Last updated: Mar 04, 2014
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If a typical day finds you blasting your iPod, shouting over the din at dinner and blaring the TV, this will come as no surprise: "Hearing loss is now a growing epidemic among women in their 30s and 40s," says Douglas Backous, MD, medical director of the Center for Hearing and Skull Base Surgery at the Swedish Neuroscience Institute in Seattle. Even in the quietest places, we can face unrelated issues, like infection, vertigo and congestion. All ears now? Follow our guide to caring for and protecting this key organ.


Problem No. 1: Hearing loss

The lowdown This isn't a concern just for drummers and construction workers. "Even having earbuds at full blast while you're running every day can cause permanent damage over time," says Eric Smouha, MD, director of otology and neurology at Mount Sinai Hospital in New York City. "Intense exposure to sound causes wear and tear on the hair cells in your cochlea."

What it feels like Conversations are muffled; you may notice that you're asking people to speak more slowly or repeat themselves. "If you turn the TV volume up so high that others complain about the noise, that's a red flag," says Barry Hirsch, MD, director of the division of neurotology at the University of Pittsburgh Medical Center.

Rx See your doctor. The first step is to check your ears—wax may simply be blocking sound waves from entering your ear canal. Otherwise, you'll be referred to an audiologist for a hearing test. "If you have trouble hearing sounds above 25 decibels [dB], it's considered hearing loss and needs to be thoroughly evaluated," says Sarah Sydlowski, PhD, an audiologist at the Cleveland Clinic. While there's no way to reverse noise-induced hearing loss, mild forms can be treated with an assistive listening device. If your loss is more pronounced, you'll need a hearing aid. To keep things from getting to that point, use earplugs whenever you're in a noisy situation—say, a concert or football game. "And when you're listening to tunes, keep the volume at the halfway point," Sydlowski says.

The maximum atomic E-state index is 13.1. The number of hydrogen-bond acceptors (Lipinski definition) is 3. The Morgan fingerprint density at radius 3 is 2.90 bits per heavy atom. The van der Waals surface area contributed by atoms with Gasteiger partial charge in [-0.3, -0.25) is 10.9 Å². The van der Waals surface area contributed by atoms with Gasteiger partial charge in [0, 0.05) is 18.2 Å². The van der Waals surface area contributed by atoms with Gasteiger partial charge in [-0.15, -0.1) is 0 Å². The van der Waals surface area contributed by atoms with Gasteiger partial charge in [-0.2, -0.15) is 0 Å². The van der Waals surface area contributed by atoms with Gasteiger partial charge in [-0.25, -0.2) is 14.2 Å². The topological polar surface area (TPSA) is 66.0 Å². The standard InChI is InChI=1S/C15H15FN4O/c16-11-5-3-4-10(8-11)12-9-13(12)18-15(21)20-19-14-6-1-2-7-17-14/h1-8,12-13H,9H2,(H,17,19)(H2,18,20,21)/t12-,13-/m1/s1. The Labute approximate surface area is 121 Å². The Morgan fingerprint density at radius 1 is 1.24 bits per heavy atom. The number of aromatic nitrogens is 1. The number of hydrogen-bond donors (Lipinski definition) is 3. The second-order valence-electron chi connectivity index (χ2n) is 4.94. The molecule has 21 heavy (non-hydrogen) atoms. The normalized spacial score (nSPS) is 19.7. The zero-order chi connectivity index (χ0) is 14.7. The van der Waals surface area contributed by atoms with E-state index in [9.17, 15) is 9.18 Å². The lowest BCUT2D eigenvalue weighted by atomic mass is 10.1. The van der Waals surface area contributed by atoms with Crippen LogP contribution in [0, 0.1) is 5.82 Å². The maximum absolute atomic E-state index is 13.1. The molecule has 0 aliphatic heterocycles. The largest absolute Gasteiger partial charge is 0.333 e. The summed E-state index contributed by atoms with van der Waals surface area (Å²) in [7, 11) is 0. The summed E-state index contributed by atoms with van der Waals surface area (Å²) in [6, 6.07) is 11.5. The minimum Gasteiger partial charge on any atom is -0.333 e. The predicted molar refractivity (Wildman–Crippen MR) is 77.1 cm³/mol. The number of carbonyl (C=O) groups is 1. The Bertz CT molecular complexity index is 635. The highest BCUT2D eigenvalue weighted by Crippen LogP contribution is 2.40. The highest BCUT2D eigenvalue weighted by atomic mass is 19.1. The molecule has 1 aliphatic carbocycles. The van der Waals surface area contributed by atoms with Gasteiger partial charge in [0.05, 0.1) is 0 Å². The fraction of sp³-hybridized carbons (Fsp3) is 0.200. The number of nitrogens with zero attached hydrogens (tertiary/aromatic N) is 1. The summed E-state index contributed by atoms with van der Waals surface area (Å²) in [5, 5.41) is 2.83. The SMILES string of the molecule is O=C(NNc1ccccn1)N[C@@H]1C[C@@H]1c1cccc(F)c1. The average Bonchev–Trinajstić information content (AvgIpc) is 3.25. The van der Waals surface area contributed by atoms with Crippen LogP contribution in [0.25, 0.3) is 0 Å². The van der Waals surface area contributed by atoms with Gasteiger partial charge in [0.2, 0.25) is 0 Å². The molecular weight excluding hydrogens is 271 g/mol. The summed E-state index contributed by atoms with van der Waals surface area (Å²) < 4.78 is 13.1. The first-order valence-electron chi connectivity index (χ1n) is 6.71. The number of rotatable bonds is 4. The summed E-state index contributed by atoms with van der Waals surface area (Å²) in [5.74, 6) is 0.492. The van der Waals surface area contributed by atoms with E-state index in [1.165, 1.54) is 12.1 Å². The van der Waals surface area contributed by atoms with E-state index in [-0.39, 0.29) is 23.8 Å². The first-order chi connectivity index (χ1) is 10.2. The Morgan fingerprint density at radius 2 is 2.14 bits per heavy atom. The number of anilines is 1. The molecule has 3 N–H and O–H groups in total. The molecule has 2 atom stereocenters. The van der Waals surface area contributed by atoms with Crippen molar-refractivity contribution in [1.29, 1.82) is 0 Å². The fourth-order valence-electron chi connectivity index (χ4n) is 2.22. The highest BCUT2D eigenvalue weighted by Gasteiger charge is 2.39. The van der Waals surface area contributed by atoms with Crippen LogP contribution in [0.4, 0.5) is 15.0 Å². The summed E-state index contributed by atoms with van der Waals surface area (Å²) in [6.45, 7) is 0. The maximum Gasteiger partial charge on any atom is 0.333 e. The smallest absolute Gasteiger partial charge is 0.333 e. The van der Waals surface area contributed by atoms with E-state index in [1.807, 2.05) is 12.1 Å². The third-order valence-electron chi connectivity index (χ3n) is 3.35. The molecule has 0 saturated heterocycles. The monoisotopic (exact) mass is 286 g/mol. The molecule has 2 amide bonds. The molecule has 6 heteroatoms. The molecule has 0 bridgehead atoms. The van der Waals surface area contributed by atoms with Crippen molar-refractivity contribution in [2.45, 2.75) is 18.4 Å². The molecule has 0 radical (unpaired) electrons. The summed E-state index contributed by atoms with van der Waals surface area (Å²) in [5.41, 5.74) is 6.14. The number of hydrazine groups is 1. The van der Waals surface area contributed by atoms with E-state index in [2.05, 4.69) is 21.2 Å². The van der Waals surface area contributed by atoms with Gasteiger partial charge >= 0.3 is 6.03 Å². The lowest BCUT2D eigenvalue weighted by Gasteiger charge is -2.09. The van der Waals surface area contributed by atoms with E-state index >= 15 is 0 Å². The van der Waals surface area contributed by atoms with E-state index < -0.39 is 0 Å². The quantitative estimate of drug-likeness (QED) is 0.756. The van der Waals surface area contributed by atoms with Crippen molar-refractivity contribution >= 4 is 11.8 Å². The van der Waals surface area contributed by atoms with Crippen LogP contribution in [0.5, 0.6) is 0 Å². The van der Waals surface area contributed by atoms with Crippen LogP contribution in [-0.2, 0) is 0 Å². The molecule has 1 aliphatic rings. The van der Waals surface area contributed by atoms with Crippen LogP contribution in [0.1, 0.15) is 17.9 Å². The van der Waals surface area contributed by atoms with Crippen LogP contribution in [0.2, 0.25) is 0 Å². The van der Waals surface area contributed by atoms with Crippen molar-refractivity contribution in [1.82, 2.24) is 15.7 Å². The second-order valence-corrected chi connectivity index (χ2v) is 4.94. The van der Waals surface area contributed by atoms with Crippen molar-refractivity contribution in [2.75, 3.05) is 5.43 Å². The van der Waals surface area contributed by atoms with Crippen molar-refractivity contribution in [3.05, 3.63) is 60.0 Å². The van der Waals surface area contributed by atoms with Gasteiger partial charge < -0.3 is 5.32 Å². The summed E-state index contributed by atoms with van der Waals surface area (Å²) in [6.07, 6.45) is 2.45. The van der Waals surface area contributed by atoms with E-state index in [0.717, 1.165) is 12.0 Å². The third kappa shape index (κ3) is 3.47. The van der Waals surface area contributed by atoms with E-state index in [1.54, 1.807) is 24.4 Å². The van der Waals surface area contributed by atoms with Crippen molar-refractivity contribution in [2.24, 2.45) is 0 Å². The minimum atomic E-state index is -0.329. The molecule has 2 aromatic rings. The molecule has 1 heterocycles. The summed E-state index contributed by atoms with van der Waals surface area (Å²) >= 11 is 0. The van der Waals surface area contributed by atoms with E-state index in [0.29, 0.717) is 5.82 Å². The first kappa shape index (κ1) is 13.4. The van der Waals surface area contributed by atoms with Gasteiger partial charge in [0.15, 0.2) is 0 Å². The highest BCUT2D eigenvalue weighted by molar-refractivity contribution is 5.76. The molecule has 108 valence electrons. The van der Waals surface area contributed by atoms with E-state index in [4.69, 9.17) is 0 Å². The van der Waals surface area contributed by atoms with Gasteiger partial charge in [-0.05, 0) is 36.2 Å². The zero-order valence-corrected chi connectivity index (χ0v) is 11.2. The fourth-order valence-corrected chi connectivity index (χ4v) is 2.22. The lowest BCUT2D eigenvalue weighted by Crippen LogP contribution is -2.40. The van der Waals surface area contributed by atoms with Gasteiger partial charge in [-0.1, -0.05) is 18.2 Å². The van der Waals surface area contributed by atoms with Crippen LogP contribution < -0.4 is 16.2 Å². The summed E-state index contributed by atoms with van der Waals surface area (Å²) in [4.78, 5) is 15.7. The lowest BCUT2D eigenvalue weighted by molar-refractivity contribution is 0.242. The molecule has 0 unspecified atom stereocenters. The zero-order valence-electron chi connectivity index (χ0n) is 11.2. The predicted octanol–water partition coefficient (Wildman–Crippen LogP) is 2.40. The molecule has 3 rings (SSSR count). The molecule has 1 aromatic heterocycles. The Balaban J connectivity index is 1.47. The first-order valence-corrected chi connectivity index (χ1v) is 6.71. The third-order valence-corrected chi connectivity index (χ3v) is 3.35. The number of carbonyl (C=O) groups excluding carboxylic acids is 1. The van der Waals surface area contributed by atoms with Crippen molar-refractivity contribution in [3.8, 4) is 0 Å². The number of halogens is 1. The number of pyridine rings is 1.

Problem No. 2: Pressure changes

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The lowdown You know that awful ear pop (the one your kids shriek about) as the plane you're in starts to descend? It has a fancy name—barotrauma. "The air pressure in your middle ear is usually the same as the air pressure outside your body," Dr. Hirsch explains. But when you're landing, the cabin pressure increases. "The outside pressure pushes your eardrum inward," he says. Your Eustachian tubes—which connect your middle ear to the back of your nose and throat—regulate air pressure, but they can't always react quickly enough. The result: serious discomfort. (When a plane goes up, the reverse happens; it's a lot less likely to cause pain.) These symptoms can get worse if you have a stuffed-up schnoz from a cold.

What it feels like Mild to moderate pressure or pain in your ear, along with stuffiness.